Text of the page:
In the wake of this week’s attack on the Paris offices of Charlie Hebdo which killed 12 people including five cartoonists, their Malaysian colleague Zunar is calling for a “World Cartoonists Day” to be observed annually on January 7th. Zunar, who is Muslim himself and has faced constant censorship and harassment from the Malaysian government, said that “acts of violence, barbarity and brutality are against Islamic teaching.”
In an email to the Washington Post’s Michael Cavna, Zunar outlined his philosophy regarding free expression for all cartoonists:
My stand is clear: Every cartoonist should be allowed to criticize parties through his [or] her cartoons. Any disagreement over the said cartoons should be responded in a civilized manner, i.e., intellectual discourses, open debates and other civilized damage-control methods. Even though we do not agree with the contents, we should respect the cartoonists’ rights to express their views.
He also urged Muslim authorities around the world to end repression of cartoonists in their own countries. This move, he said, would allow “cartoonists to produce cartoons that can show the true image of Islam: a religion of peace, tolerance and moderation.” Indeed, some of the sharpest cartooning critics of Islamic fundamentalists are Muslims themselves; in addition to Zunar, Doaa Eladl, Naif Al-Mutawa, and Suleiman Bakhit are just a few of those who have faced threats for refusing to toe the fundamentalist line in their depictions of Islam. In light of the courage shown by cartoonists around the world in the face of all manner of repression, intimidation, and physical violence, CBLDF heartily backs Zunar’s call for a day to recognize and celebrate them!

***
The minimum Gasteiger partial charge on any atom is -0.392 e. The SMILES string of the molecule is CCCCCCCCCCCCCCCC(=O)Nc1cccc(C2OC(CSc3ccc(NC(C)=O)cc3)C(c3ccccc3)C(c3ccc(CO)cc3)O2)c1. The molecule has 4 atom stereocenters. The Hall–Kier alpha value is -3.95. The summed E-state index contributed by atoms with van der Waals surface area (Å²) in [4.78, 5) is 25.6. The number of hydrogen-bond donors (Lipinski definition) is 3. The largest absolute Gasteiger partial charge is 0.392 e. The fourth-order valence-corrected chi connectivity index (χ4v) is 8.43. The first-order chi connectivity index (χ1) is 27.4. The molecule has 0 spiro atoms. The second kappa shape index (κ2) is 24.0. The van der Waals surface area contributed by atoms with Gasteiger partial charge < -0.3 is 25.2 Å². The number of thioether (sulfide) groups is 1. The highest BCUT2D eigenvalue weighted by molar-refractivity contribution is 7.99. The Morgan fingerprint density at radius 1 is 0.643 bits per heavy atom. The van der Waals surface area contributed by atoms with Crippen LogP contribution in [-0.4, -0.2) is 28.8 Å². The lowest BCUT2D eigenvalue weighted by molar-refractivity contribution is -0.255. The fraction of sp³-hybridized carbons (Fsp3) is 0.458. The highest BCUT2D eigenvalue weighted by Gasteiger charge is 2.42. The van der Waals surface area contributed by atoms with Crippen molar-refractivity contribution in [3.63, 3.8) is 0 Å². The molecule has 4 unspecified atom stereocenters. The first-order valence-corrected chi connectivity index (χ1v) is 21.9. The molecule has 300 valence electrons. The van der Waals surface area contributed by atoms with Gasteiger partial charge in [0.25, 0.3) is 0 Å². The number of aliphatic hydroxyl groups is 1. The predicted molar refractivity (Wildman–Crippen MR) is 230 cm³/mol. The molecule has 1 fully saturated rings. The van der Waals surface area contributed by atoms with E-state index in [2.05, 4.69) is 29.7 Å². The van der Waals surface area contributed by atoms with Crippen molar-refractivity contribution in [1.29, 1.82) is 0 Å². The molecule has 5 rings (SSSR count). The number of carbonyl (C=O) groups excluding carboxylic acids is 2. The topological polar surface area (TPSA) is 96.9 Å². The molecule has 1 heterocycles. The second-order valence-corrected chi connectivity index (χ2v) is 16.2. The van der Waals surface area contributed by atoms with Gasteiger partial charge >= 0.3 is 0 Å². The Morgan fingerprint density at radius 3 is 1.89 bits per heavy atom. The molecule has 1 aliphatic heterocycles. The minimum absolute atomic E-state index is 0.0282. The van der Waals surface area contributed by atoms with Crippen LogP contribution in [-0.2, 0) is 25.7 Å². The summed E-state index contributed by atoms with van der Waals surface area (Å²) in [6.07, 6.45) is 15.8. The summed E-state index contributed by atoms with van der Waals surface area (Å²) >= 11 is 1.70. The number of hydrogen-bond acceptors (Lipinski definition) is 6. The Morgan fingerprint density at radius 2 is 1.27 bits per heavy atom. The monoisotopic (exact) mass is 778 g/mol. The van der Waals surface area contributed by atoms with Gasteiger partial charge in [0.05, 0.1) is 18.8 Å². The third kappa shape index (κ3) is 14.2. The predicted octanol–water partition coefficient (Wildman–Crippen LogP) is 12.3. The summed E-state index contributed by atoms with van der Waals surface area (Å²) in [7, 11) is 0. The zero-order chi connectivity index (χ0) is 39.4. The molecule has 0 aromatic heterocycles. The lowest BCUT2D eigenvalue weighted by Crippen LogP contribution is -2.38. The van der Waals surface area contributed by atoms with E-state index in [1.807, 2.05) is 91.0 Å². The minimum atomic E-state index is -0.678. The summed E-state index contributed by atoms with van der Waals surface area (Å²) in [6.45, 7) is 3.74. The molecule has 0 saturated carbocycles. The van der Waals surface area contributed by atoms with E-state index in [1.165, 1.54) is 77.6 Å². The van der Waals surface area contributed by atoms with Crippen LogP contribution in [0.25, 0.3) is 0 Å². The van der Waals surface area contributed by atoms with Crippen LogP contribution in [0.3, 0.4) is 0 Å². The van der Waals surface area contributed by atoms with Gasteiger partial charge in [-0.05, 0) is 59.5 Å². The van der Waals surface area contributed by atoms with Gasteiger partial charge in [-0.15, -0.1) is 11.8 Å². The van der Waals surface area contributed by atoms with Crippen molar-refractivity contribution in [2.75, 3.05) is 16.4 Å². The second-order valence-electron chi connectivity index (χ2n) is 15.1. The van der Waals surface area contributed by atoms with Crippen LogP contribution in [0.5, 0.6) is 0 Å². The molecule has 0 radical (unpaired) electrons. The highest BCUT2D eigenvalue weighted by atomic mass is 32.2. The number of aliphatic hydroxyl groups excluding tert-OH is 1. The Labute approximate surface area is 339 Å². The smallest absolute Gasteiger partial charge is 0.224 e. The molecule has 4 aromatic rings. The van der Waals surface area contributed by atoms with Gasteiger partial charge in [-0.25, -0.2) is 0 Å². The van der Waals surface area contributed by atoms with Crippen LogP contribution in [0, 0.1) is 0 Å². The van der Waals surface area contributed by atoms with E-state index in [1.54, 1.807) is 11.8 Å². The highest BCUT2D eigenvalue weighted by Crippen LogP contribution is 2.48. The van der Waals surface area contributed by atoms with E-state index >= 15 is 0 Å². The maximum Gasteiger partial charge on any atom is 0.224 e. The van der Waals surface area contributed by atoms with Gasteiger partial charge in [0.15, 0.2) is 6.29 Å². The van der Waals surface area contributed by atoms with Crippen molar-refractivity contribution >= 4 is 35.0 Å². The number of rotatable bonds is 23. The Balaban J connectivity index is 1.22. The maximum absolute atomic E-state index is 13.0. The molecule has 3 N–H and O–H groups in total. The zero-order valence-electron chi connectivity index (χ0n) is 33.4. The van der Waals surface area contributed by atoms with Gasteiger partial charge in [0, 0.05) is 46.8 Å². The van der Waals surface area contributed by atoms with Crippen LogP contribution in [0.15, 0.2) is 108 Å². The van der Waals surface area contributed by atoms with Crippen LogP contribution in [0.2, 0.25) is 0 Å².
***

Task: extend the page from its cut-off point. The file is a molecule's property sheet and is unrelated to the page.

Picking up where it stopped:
Contributing Editor Maren Williams is a reference librarian who enjoys free speech and rescue dogs.